Common Reading

Ron Wetherington on the Common Reading

Human Subjects

Humans Subjects in Scientific Experiments Timeline

Issues for Discussion by Ron Wetherington

Social issues

  • Living standards and poverty in the 40s-50s: Black and White (pp. 24-26. 79-80, 119) 

    • Some facts: the Fair Labor Standards Act of 1938 set minimum wage at $.25/hr (the equivalent of $4.50 in 2010), rising to $.75 in 1950, so 80-cents was a good wage for blacks and whites. In 1940, though, black males earned 48% of the earnings of white men ($149/week vs. $308/week). In 1950 these figures were 63% ($251 vs. 401). In 1945, two boxes of Wheaties, one quart of p-nut butter, and a pound of coffee all cost 19 cents and 10 lbs of sugar cost 50 cents! 

  • Segregation and discrimination in health care and employment (pp. 19, 26, 64)

    • In general physicians treated all patients equally, and discrimination in hospitals (black and white wards, etc.) was often based as much on ability to pay as on race. “Benevolent deception” was a popular approach to informing patients of all races. 

  • Ignorance + superstition = false knowledge (pp. 52-53, 59-62, 142, 165-166, 195-197, 230-231, 237)

    • Hybrid Men (p. 142), Night Doctors (p. 166), and other myths find many analogs in today’s world, and students should be able to identify many of these. H.L. Menken in 1949: “The most common of all follies is to believe passionately in the palpably not true.” Only part of this is based on ignorance (what exactly is a cell?); part is based on traditional culture as well, and still more is based on quasi-fact (experimentation on humans without permission, or with deceptive information). Even Debora’s diary (pp. 195-197) includes misinformation, despite her detailed research. Students may wish to explore how much arcane knowledge ought to be presented to patients incapable of fully understanding it.

Medical issues

  • Informed consent (pp. 29-31, 33, 89, 131-135, 167, 186)

    • Medical consent (consent to have a procedure) and informed consent (full disclosure of risks and intent) are not the same. Consent to perform surgery (p. 31) was simply written permission required for legal purposes, but did not include any information about the surgery to help the patient’s decision. Moreover, the consent never addressed the use of any tissue samples removed. Similarly, consent for an autopsy (p. 89) was required, but did not involve the future use of any removed organs.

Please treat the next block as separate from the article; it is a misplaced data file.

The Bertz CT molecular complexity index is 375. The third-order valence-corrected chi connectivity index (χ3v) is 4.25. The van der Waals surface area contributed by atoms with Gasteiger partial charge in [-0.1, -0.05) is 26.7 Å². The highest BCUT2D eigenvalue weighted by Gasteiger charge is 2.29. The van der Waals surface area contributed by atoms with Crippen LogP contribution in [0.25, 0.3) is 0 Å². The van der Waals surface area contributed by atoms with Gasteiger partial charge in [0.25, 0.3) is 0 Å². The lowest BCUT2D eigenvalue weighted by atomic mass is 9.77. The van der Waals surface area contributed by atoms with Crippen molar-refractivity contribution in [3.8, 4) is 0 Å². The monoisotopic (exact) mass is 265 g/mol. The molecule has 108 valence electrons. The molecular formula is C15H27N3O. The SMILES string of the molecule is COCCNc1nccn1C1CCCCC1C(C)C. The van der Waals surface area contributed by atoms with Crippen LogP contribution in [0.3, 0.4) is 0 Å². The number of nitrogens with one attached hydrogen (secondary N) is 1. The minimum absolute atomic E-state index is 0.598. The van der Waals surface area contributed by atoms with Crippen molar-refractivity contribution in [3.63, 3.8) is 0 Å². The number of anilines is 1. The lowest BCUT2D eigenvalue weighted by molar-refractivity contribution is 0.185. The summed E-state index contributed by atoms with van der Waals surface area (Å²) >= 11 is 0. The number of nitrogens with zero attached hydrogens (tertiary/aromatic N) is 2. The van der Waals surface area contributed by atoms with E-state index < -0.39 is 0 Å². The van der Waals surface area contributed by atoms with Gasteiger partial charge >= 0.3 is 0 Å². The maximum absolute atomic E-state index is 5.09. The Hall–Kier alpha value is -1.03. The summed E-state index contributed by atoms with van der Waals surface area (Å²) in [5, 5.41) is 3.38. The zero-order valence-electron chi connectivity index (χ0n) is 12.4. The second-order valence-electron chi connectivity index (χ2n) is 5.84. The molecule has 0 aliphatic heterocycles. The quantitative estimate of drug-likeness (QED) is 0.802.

• Nature of experimentation (pp. 50, 96, 130)

    • Students should discuss Southam’s (p. 130) justification for withholding “emotionally disturbing but medically non-pertinent details.” Appended here is a representative list of experiments conducted on human subjects since 1900—often without their knowledge or understanding, and almost always without informed consent.

Cancer and cell culture

  • Obstacles in the 40s-50s (pp. 35-36,98-99, 138-141, 152-157, 216-217)

    • Students should become aware of two major issues in cell culture: 1) cultured cells behaved like normal cells in having a finite lifetime of cell division (about 50X: the “Hayflick limit”). This normal and programmed cell death (apoptosis) severely limited creating a cell line for any kind of immunological or epidemiological purpose (see pp. 216-217); 2) when cells did survive they became transmuted into cancerous cells due to contamination of the original tissue culture, and the contamination implicated the hundreds of HeLa cell cultures now growing in worldwide labs (see pp. 138-139; 152-154). 

  • Diagnosis and treatment (pp. 28-29, 32, 172)